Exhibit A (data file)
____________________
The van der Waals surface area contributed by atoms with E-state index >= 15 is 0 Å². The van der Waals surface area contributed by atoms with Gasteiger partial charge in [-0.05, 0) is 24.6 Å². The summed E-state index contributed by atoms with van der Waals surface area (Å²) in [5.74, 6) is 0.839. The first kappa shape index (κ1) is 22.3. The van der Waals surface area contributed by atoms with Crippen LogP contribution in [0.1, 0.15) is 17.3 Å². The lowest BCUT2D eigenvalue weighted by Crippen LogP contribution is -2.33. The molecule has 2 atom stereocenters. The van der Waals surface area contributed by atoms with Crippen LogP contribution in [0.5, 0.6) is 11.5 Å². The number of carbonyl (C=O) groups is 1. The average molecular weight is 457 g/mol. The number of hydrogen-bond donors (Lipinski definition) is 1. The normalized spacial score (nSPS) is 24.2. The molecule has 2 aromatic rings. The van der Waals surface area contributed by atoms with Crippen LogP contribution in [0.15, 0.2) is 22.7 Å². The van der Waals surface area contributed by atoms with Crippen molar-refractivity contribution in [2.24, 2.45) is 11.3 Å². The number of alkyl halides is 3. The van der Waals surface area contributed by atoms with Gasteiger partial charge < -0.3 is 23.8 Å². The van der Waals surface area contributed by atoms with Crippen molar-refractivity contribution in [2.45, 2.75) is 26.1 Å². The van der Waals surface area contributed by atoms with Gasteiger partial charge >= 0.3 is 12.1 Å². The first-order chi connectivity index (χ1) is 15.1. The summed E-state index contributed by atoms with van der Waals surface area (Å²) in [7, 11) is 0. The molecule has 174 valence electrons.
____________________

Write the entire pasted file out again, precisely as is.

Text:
The van der Waals surface area contributed by atoms with E-state index >= 15 is 0 Å². The van der Waals surface area contributed by atoms with Gasteiger partial charge in [-0.05, 0) is 24.6 Å². The summed E-state index contributed by atoms with van der Waals surface area (Å²) in [5.74, 6) is 0.839. The first kappa shape index (κ1) is 22.3. The van der Waals surface area contributed by atoms with Crippen LogP contribution in [0.1, 0.15) is 17.3 Å². The lowest BCUT2D eigenvalue weighted by Crippen LogP contribution is -2.33. The molecule has 2 atom stereocenters. The van der Waals surface area contributed by atoms with Crippen LogP contribution in [0.5, 0.6) is 11.5 Å². The number of carbonyl (C=O) groups is 1. The average molecular weight is 457 g/mol. The number of hydrogen-bond donors (Lipinski definition) is 1. The normalized spacial score (nSPS) is 24.2. The molecule has 2 aromatic rings. The van der Waals surface area contributed by atoms with Crippen LogP contribution in [0.15, 0.2) is 22.7 Å². The van der Waals surface area contributed by atoms with Crippen molar-refractivity contribution in [2.24, 2.45) is 11.3 Å². The number of alkyl halides is 3. The van der Waals surface area contributed by atoms with Gasteiger partial charge < -0.3 is 23.8 Å². The van der Waals surface area contributed by atoms with Crippen molar-refractivity contribution in [2.45, 2.75) is 26.1 Å². The van der Waals surface area contributed by atoms with Gasteiger partial charge >= 0.3 is 12.1 Å². The first-order chi connectivity index (χ1) is 15.1. The summed E-state index contributed by atoms with van der Waals surface area (Å²) in [7, 11) is 0. The molecule has 174 valence electrons.